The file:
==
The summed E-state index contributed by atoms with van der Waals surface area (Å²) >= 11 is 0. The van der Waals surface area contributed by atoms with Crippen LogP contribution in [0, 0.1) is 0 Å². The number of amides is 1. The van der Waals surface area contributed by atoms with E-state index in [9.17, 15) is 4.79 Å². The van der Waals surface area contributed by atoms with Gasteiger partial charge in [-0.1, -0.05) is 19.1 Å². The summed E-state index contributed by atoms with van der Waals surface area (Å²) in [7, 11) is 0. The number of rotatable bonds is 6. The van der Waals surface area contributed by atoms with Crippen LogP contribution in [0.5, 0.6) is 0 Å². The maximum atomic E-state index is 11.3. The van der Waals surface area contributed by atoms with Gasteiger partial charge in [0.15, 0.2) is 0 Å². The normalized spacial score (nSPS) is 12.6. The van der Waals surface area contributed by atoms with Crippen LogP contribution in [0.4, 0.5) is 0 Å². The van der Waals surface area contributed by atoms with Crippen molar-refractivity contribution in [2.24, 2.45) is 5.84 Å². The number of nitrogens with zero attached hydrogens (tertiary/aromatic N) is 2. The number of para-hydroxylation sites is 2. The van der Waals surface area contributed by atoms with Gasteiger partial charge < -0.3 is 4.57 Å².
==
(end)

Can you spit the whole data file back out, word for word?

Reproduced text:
The summed E-state index contributed by atoms with van der Waals surface area (Å²) >= 11 is 0. The van der Waals surface area contributed by atoms with Crippen LogP contribution in [0, 0.1) is 0 Å². The number of amides is 1. The van der Waals surface area contributed by atoms with E-state index in [9.17, 15) is 4.79 Å². The van der Waals surface area contributed by atoms with Gasteiger partial charge in [-0.1, -0.05) is 19.1 Å². The summed E-state index contributed by atoms with van der Waals surface area (Å²) in [7, 11) is 0. The number of rotatable bonds is 6. The van der Waals surface area contributed by atoms with Crippen LogP contribution in [0.5, 0.6) is 0 Å². The maximum atomic E-state index is 11.3. The van der Waals surface area contributed by atoms with Gasteiger partial charge in [0.15, 0.2) is 0 Å². The normalized spacial score (nSPS) is 12.6. The van der Waals surface area contributed by atoms with Crippen LogP contribution in [0.4, 0.5) is 0 Å². The van der Waals surface area contributed by atoms with Crippen molar-refractivity contribution in [2.24, 2.45) is 5.84 Å². The number of nitrogens with zero attached hydrogens (tertiary/aromatic N) is 2. The number of para-hydroxylation sites is 2. The van der Waals surface area contributed by atoms with Gasteiger partial charge < -0.3 is 4.57 Å².